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6 years ago

I agree with Ray and Mark. I don't think it's fair to make sweeping generalisations about thousands of people, just because of a few bad experiences. How are we supposed to attract new talent into our industry and bring in enthusiastic researchers without recruiting graduates, with new perspectives on what we do and how we do it? Yes, we could look to recruit people in from other industries (rather than people fresh out of university), but we need new and young talent in the industry, otherwise researchers will end up a dying breed, with everyone over the age of 50 in a few years' time!! I started on a graduate scheme in market research in 2002 and since then I have had some fantastic opportunities given to me, which I'm both grateful for and willing (and very keen) to give to new recruits - and based on both my own experience and Virtual Surveys' experience of introducing a graduate scheme last year, I would certainly disagree with Bryan's comments. Perhaps Bryan should review his recruitment process, and focus any testing and interviewing on skills he thinks graduates are lacking. Or perhaps he has just been unlucky - either way, he shouldn't tar everyone with the same broad brush. I think the bigger issue is not one of talent, but of promoting the industry to the right graduates. In my experience a lot of people end up in market research having 'fallen into it' rather than seeking it out as a career, which is a shame - I certainly didn't grow up wanting to be a market researcher (did you?), although I'm glad I fell into it when I did!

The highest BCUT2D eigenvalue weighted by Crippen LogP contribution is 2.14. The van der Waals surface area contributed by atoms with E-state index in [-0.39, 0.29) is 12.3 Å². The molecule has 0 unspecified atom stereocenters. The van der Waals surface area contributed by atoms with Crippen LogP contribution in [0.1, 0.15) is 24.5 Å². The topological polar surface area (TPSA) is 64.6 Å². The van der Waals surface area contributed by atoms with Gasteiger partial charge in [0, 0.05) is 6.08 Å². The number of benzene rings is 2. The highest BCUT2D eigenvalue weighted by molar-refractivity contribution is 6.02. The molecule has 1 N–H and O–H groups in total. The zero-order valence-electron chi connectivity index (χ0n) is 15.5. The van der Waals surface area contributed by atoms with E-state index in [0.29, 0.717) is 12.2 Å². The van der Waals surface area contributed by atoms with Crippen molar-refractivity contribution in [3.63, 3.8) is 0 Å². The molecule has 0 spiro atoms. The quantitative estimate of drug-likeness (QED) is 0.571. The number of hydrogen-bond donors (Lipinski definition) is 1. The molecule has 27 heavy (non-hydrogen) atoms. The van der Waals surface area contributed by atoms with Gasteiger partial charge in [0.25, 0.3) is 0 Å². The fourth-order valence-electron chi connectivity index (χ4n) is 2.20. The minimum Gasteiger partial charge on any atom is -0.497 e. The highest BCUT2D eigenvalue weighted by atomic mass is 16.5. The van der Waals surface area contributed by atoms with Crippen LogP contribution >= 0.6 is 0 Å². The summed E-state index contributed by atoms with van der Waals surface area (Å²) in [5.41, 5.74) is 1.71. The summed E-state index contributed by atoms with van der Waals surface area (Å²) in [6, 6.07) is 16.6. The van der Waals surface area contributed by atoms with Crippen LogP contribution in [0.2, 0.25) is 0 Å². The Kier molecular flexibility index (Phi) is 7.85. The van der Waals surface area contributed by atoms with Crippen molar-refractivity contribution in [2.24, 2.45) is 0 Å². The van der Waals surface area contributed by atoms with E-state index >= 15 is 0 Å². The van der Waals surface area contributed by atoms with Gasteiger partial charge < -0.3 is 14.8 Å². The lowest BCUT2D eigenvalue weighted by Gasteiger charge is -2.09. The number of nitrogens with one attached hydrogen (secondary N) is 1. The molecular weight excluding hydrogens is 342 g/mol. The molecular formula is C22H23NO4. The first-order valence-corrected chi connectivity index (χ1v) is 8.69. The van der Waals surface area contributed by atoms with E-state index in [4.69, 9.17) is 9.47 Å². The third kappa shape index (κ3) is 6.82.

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6 years ago

I can agree with you on a number of points. I am surprised myself when I see the sort of quality that market research agencies recruit at graduate level. This simply demonstrates to me that there must be some sort of flaw in the recruitment process if you do not discover that this "top" graduate lacks basic written communication skills! I speak from experience of the application process and 'assessment centres'. I am a fresh graduate myself, and can firmly state that I can engage in thorough analysis and as I genuinely enjoy writing, I am able to draw up reports at request. Quite simply put, we do exist and eliminating your graduate entry completely should not be the answer, instead a more rigorous evaluation through the recruitment activities should be adopted where you give the candidate to show what they can do, not simply that they did well in their A-levels and their degree.